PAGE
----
A large mural of John Madden overlooks the central staircase of the EA Orlando office - an eyebrow and finger raised, as if about to dispense some wisdom to his players, or perhaps the development team.
It’s easy to assume that a licensed name in a title is just that: a name. But the three-decade influence of Madden over video game football is still felt. The legendary coach and broadcaster offered his expertise to the Madden NFL series from the 1980s until his passing in late 2021 - and since then, the developers have pushed further to honor the vision of the man they affectionately refer to as Coach.
“I know that this year, we looked at his real football philosophies and what he thinks the game should be about,” says Aaron McHardy, exec producer of Madden NFL gameplay. “Recreating 11-on-11 football authentically was one of those things he was adamant that we get right. If it’s ‘in the game’, it [should be] in the game.”
When you boot up Madden 23, you’ll see Coach walk out and stand proudly “as his 3D self” - an homage that art director Terence Newell has put lots of time and energy into making as accurate as possible. And right from the start, you’ll be playing in a recreated Oakland Coliseum, where John Madden led his Raiders to a Super Bowl Championship.
“We’ve got two representations [of John] from two different eras,” McHardy says. “And we looked at the iconic imagery of him and went on to try to get those articles of clothing so that we could get the representation completely accurate.”
From the way Madden wore his shirt tie, to his double-pronged belt and classic Adidas turf shoes - all were meticulously scanned and recreated. And the tribute isn’t only superficial. McHardy describes the devotion to accuracy and authenticity that Coach preached as the team’s north star when it came to developing Madden 23. Focusing on fundamentals and giving players control were top priorities. That starts with Fieldsense, which allows plays and collisions to branch in new and dynamic ways, incorporating player movement and physics. This, in turn, enables what EA refers to as Hit Anywhere.
“Our players are telling us that they don’t want our game to be what they call animation-based,” McHardy says. “What they mean by that is they don’t want to be stuck in these canned animations where you lose control. So we now have these technologies that we can use to understand all of the physical interaction that happens with two players who collide in a football context. And then use our new branching technology to find new ways to branch out of those canned animations, which means nothing is predetermined and baked in the game.”
McHardy gives the example of a player jumping into the air to catch a ball. In previous years, the outcome of the catch was effectively set in stone, from the time the player leapt until their feet reached the ground. That is changing in Madden 23. Now other players can engage anytime during that process, attempting to fight for the ball at the point of attack, or knocking it loose during the fall.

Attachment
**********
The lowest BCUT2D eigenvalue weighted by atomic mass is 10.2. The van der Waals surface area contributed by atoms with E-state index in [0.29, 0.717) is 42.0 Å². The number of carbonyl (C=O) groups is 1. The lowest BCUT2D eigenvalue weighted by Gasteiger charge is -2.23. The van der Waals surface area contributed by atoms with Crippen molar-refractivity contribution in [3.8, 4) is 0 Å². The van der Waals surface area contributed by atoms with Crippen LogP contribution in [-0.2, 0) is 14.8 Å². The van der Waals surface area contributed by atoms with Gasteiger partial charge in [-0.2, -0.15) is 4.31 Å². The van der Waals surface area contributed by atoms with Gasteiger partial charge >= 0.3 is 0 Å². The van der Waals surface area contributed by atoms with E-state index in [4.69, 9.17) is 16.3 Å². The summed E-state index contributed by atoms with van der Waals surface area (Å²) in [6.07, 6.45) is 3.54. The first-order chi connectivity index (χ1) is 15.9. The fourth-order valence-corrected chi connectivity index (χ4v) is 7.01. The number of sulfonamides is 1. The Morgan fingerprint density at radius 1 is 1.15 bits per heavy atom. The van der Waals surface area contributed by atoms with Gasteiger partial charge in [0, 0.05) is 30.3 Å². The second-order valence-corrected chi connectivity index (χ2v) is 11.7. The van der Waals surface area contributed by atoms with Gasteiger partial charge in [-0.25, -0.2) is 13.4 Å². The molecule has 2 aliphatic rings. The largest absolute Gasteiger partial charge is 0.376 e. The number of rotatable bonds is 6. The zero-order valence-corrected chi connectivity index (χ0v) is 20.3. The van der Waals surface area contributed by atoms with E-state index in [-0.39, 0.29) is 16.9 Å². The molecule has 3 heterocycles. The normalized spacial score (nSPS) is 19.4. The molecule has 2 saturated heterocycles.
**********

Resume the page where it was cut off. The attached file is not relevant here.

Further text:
“It greatly improves the visual authenticity and how the game feels when you play it because you're seeing things that you’re used to seeing in the real world,” McHardy says. “But it also has a real game impact as well. Because you can think differently about how you defend in the game. It's not just about trying to go for the interception every time anymore. I feel like the defensive side of the ball is coming to life a little bit more because of those mechanics.”
There are changes coming to offensive play as well. Ball carriers have a new trick in the form of 360 Cuts, designed to bring the explosive agility and redirection of NFL players to the digital field. Quarterbacks, meanwhile, can now mimic the pinpoint accuracy that has defined the elite passers of the league, thanks to Skill-Based Passing. Users can opt out, and stick with classic controls, but McHardy is confident that most users will find the new passing tools powerful and easy to learn. “We’ve also layered on some deeper mechanics for some of our more advanced users and people who want to get into the real skill of it,” he says, “and test the boundaries of whatever receiver you’re throwing to.”
Madden’s mural might be in Orlando, but lately the NFL has made a big international push - with a game in Munich, another in Mexico City, and three games in London over 2022. I had to ask: will we see international cities in Madden NFL 23?
“I think the way that I’ll answer that is, here on Madden, we’re always trying to get as much authenticity as we can into the game,” McHardy says. “And you know, for EA Sports, if it’s in the game, it’s in the game. It’s kind of what we live by. So we’re going to continue to push to do that.”
Madden NFL 23 launches August 19 worldwide on Xbox One, Xbox Series X/S, PS4, PS5 and PC.
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